He killed it. D got the entire audience to laugh, just as he had his first time on stage, a year ago, when he paused for several seconds before delivering his line:


“Where are you trying to get to Sweet Thing,” he’d said in a country twang.

I wonder how he does it. The accent and funny comment. Where does it come from? These comic touches that make his audience laugh?

The other kids said their favorite color or flavor of ice cream, but instead he went with a more nuanced and, I thought, abstract response.

I wonder if he was channeling Mr. krabs from the SpongeBob SquarePants Movie or, I wonder, if his response was an original line of his own.

Either way, the audience went wild, probably helped by his bashful smile. As parents, they understood the whirlwind of emotions he was experiencing.

You wonder, as a parent, during these moments, if your child is up to the task. Are they too nervous? Will they be overcome by fear? Can they handle the challenge?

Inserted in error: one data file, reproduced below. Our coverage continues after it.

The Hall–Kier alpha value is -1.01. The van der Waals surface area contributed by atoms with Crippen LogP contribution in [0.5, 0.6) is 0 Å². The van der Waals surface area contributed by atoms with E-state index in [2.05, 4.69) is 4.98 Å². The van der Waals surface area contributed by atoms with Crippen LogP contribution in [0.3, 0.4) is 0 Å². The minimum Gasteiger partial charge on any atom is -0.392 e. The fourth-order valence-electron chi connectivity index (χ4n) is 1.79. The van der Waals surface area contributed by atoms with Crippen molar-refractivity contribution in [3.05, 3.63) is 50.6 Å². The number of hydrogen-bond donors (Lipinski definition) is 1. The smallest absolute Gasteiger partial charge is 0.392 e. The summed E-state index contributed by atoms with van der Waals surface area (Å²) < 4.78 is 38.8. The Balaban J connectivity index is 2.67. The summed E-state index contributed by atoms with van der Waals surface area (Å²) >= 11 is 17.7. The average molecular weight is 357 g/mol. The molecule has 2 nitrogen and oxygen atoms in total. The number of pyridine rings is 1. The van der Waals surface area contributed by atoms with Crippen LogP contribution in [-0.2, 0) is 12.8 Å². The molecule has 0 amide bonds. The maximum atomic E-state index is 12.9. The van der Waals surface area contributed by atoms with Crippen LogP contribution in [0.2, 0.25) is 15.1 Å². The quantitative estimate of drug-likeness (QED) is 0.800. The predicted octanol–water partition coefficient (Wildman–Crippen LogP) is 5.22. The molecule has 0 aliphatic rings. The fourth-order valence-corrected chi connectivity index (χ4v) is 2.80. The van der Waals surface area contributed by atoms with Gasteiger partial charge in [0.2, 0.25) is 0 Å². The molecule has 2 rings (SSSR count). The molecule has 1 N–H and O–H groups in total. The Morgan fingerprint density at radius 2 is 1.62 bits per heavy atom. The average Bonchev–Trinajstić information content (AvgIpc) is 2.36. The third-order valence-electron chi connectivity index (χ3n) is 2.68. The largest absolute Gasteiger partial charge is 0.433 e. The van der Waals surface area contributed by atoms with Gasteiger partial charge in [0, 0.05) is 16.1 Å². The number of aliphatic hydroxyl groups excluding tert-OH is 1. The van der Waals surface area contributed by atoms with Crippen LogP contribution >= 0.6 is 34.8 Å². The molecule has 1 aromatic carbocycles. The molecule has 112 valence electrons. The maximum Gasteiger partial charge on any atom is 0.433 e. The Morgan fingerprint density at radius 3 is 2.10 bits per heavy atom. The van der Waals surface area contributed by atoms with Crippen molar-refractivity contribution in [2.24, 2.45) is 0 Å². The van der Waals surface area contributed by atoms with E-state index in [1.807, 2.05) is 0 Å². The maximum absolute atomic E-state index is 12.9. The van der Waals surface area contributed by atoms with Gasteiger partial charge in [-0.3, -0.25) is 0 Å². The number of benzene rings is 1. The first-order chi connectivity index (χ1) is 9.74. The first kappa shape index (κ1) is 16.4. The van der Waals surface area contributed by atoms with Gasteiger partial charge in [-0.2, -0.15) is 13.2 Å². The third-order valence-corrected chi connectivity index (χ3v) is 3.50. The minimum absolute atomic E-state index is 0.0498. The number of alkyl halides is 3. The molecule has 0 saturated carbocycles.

As a parent, I get nervous in these moments. I hold my breath. Unconsciously. The air in my throat momentarily constricted, as I wait for the outcome.

And then, even though it was only a few lines, D brought down the house. He killed it. And I smiled and wondered about this unique person: my son.

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“God’s Country”

Written By: Scot Butwell - Jun• 28•16


Two months ago, a fellow cub scout dad suggested D join the kid’s choir at church since it met right after our Monday night den meeting.

They were just beginning to practice for a summer patriotic performance, and D has loved learning about the states since he was four years old.